Indians were Political Football in the 1920s, 1930s
Vince Guerrieri | On 21, Dec 2016
On Monday, the Electoral College certified the results of the presidential election, and barring something weird happening (OK, something weirder than we’re all used to right now), Donald Trump will be the next president of the United States.
In the early 1980s, Trump made overtures to buy several Major League Baseball teams, and at one point was in talks to buy the Indians. The deal fell through, in part because Trump wouldn’t commit to a long-term lease at Cleveland Stadium, leading to fears that he’d move the team. Trump also possessed a short attention span, and cast his eyes toward professional football, buying the New Jersey Generals of the USFL and mounting what turned out to be a quixotic challenge against the NFL.
At the time, the idea of a Donald Trump presidency was as far-fetched as the Indians in the World Series or the Browns leaving town. But on a couple other occasions in the team’s history, it’s mixed with political power.
In 1920, four years after he’d bought the team, Jim Dunn delivered on his promise to bring a world champion to Cleveland. Less than two years later, he was dead at the age of 57. The family held on to the team as its fortunes sank, but sought local buyers (Dunn, an Iowa native who was living in Chicago, was brought in to buy the team when original owner Charles Somers ran into cash flow problems).
They finally found the local buyers in 1927, led by Alva Bradley, scion of a Cleveland shipbuilding family and one of the largest property owners in a booming downtown Cleveland. Stockholders read like a who’s who of Cleveland money, but one man had political power to trump them all: Newton D. Baker.
Baker was a West Virginia native who had come to Cleveland in 1899 to work in the law office of former Congressman Martin Foran. From there, he had become Cleveland law director and served two two-year terms as mayor. Active in the Democratic Party, he campaigned for Woodrow Wilson in 1912 and after he was elected president, Wilson offered the job of secretary of the interior to Baker, who declined. After Baker completed his term as mayor in 1915, he became Wilson’s Secretary of War (now called the Secretary of Defense).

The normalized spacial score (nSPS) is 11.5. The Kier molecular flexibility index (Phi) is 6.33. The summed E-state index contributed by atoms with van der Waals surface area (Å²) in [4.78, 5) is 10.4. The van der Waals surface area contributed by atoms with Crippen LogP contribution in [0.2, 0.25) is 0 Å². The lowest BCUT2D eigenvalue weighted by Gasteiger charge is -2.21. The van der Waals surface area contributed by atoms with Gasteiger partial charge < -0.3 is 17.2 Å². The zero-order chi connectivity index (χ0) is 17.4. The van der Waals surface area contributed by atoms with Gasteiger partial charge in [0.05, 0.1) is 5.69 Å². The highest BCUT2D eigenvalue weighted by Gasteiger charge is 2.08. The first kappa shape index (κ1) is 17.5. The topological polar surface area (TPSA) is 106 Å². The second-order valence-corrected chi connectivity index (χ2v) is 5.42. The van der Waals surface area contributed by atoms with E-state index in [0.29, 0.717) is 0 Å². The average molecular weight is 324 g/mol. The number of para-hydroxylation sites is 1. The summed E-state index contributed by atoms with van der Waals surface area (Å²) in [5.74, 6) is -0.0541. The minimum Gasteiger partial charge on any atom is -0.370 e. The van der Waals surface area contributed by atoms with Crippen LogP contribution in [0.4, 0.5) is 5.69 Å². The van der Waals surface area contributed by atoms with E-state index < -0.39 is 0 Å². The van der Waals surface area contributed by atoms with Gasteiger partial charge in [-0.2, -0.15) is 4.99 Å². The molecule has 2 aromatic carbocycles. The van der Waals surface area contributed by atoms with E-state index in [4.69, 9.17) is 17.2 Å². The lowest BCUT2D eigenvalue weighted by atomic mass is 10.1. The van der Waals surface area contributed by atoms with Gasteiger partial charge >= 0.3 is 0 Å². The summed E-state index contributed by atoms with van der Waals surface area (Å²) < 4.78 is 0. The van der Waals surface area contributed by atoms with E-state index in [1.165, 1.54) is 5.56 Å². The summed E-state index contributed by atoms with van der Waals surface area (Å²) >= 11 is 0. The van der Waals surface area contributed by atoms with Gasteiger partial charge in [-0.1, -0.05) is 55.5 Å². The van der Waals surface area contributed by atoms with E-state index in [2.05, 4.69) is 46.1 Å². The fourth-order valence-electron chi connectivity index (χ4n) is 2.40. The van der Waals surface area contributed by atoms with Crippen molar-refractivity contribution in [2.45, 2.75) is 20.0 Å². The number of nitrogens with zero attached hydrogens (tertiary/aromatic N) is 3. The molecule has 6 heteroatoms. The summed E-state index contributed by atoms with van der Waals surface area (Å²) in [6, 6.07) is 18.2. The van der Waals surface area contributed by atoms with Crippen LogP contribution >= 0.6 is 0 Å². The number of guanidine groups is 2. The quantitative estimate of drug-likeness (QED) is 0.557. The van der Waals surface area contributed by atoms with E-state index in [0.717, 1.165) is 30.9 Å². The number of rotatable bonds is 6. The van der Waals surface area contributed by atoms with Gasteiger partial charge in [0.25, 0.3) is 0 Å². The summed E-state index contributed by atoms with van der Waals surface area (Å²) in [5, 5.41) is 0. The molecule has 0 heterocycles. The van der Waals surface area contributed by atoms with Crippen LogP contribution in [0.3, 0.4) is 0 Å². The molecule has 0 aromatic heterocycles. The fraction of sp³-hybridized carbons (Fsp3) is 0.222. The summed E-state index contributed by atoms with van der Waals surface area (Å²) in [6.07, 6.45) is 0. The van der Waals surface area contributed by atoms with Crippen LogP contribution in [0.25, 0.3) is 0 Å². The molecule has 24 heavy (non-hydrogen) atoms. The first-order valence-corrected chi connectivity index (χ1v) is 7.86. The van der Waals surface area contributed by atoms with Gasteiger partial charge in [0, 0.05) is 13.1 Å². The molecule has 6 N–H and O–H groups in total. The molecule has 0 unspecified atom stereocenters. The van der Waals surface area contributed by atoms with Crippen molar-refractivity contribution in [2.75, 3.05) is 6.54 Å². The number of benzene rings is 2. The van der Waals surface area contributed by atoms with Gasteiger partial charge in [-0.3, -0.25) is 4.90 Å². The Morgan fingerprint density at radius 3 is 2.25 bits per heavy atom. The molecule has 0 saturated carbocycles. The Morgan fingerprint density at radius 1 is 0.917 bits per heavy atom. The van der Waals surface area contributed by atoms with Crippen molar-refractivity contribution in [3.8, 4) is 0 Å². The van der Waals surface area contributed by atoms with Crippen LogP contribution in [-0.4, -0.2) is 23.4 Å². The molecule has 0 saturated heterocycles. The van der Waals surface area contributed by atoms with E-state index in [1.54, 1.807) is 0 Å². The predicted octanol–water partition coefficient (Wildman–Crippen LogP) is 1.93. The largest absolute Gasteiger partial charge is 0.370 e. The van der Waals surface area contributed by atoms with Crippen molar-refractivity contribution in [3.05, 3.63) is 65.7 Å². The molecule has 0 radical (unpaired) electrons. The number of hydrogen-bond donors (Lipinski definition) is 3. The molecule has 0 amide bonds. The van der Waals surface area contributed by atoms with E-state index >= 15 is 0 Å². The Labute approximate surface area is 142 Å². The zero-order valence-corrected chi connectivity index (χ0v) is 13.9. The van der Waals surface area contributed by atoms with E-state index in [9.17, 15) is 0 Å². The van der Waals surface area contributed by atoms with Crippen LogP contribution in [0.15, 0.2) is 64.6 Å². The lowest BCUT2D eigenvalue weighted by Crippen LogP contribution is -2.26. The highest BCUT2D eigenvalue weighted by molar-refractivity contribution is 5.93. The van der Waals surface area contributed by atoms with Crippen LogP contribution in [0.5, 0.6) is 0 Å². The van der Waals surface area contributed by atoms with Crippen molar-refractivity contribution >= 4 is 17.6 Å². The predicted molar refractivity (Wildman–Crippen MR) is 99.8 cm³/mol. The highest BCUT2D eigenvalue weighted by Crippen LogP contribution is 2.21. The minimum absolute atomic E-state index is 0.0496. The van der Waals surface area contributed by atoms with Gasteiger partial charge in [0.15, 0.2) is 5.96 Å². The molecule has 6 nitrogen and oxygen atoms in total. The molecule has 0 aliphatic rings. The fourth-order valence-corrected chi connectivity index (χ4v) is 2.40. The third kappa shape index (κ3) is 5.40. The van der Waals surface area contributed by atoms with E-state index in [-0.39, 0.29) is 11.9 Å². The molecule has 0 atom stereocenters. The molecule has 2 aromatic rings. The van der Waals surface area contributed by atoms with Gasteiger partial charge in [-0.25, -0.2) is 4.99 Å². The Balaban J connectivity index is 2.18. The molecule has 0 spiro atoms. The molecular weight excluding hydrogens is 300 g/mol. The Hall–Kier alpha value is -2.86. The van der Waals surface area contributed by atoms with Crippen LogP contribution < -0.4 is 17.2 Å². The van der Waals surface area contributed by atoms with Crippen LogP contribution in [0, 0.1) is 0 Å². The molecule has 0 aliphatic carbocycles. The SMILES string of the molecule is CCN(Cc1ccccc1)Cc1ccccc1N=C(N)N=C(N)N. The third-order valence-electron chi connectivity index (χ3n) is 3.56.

Ironically, Baker might have had something to do with the Indians losing the 1918 pennant. As secretary of war, he was responsible for the “Work or Fight” decree that shortened the season that year after the United States had entered World War I. The Indians had fallen out of first place in the league in July, and were in second place on Labor Day, when the season was forced to end. There was talk of suspending the major leagues in 1919, but an armistice was reached ending the war. As Secretary of War, Baker was a tireless advocate for the United States to enter the League of Nations. His name was thrown around as a potential presidential candidate in 1920, but he returned to Cleveland and resumed private practice in the law firm that still bears his name today – Baker Hostetler.
Baker, a season ticket holder at League Park, was one of the minority shareholders Bradley brought on. His name surfaced again as a presidential candidate in 1932, but the nomination – and eventually the election – was won by New York Gov. Franklin Roosevelt.
Almost immediately, Roosevelt faced a challenge from a Southern politician, Huey Long – who was also an Indians stockholder.
After World War I, the Indians started holding spring training in New Orleans. When Bradley took over, one of his first moves was to install former umpire Billy Evans as the team’s general manager – the first person ever to have that title with a baseball team. Evans considered a move to California for spring training, but Long, the populist governor, interceded to make sure the team stayed in New Orleans. He even received some stock in the team – and at least once, put on an Indians uniform. Evans and Bradley were named honorary colonels in Long’s cabinet.
Long, who would go on to inspire the main character in “All the King’s Men,” ascended to the U.S. Senate in 1932, and announced a challenge to Roosevelt for president in 1936. But a month later, he was assassinated in the state capitol. After that, while political office holders would advocate for the Indians to remain in publicly funded stadiums in Cleveland, they wouldn’t really take part in a team’s ownership.
Photo: Cleveland Memory Project